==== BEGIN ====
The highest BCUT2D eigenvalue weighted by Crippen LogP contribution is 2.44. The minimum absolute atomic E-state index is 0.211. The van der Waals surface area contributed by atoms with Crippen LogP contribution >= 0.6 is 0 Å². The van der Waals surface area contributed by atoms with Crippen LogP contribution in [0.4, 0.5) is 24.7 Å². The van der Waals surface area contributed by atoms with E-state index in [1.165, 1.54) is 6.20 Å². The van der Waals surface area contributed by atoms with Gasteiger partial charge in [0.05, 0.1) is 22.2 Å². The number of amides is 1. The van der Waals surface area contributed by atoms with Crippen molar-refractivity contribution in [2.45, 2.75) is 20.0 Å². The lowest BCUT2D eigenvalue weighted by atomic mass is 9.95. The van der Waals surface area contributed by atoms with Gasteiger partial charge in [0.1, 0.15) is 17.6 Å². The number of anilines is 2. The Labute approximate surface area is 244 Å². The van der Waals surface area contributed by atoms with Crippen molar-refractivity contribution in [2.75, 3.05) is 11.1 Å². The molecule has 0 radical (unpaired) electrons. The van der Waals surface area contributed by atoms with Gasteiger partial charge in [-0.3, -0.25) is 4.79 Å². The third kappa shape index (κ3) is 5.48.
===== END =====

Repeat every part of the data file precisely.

The highest BCUT2D eigenvalue weighted by Crippen LogP contribution is 2.44. The minimum absolute atomic E-state index is 0.211. The van der Waals surface area contributed by atoms with Crippen LogP contribution >= 0.6 is 0 Å². The van der Waals surface area contributed by atoms with Crippen LogP contribution in [0.4, 0.5) is 24.7 Å². The van der Waals surface area contributed by atoms with E-state index in [1.165, 1.54) is 6.20 Å². The van der Waals surface area contributed by atoms with Gasteiger partial charge in [0.05, 0.1) is 22.2 Å². The number of amides is 1. The van der Waals surface area contributed by atoms with Crippen molar-refractivity contribution in [2.45, 2.75) is 20.0 Å². The lowest BCUT2D eigenvalue weighted by atomic mass is 9.95. The van der Waals surface area contributed by atoms with Gasteiger partial charge in [0.1, 0.15) is 17.6 Å². The number of anilines is 2. The Labute approximate surface area is 244 Å². The van der Waals surface area contributed by atoms with Crippen molar-refractivity contribution in [2.75, 3.05) is 11.1 Å². The molecule has 0 radical (unpaired) electrons. The van der Waals surface area contributed by atoms with Gasteiger partial charge in [-0.3, -0.25) is 4.79 Å². The third kappa shape index (κ3) is 5.48.